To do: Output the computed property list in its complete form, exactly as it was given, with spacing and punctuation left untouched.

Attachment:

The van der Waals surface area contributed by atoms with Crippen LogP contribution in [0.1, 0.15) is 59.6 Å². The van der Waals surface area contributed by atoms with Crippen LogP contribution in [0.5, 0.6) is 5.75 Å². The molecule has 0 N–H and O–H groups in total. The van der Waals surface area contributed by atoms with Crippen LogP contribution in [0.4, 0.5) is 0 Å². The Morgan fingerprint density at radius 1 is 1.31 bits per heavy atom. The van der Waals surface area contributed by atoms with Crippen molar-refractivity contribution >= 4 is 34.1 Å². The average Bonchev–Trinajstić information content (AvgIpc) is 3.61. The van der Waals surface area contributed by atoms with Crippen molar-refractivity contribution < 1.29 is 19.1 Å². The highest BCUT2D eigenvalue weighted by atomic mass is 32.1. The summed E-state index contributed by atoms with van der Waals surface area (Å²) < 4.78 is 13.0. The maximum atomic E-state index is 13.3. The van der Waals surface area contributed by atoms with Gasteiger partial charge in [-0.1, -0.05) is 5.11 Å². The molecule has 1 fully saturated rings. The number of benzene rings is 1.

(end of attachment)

The van der Waals surface area contributed by atoms with Crippen LogP contribution in [0.1, 0.15) is 59.6 Å². The van der Waals surface area contributed by atoms with Crippen LogP contribution in [0.5, 0.6) is 5.75 Å². The molecule has 0 N–H and O–H groups in total. The van der Waals surface area contributed by atoms with Crippen LogP contribution in [0.4, 0.5) is 0 Å². The Morgan fingerprint density at radius 1 is 1.31 bits per heavy atom. The van der Waals surface area contributed by atoms with Crippen molar-refractivity contribution >= 4 is 34.1 Å². The average Bonchev–Trinajstić information content (AvgIpc) is 3.61. The van der Waals surface area contributed by atoms with Crippen molar-refractivity contribution < 1.29 is 19.1 Å². The highest BCUT2D eigenvalue weighted by atomic mass is 32.1. The summed E-state index contributed by atoms with van der Waals surface area (Å²) < 4.78 is 13.0. The maximum atomic E-state index is 13.3. The van der Waals surface area contributed by atoms with Gasteiger partial charge in [-0.1, -0.05) is 5.11 Å². The molecule has 1 fully saturated rings. The number of benzene rings is 1.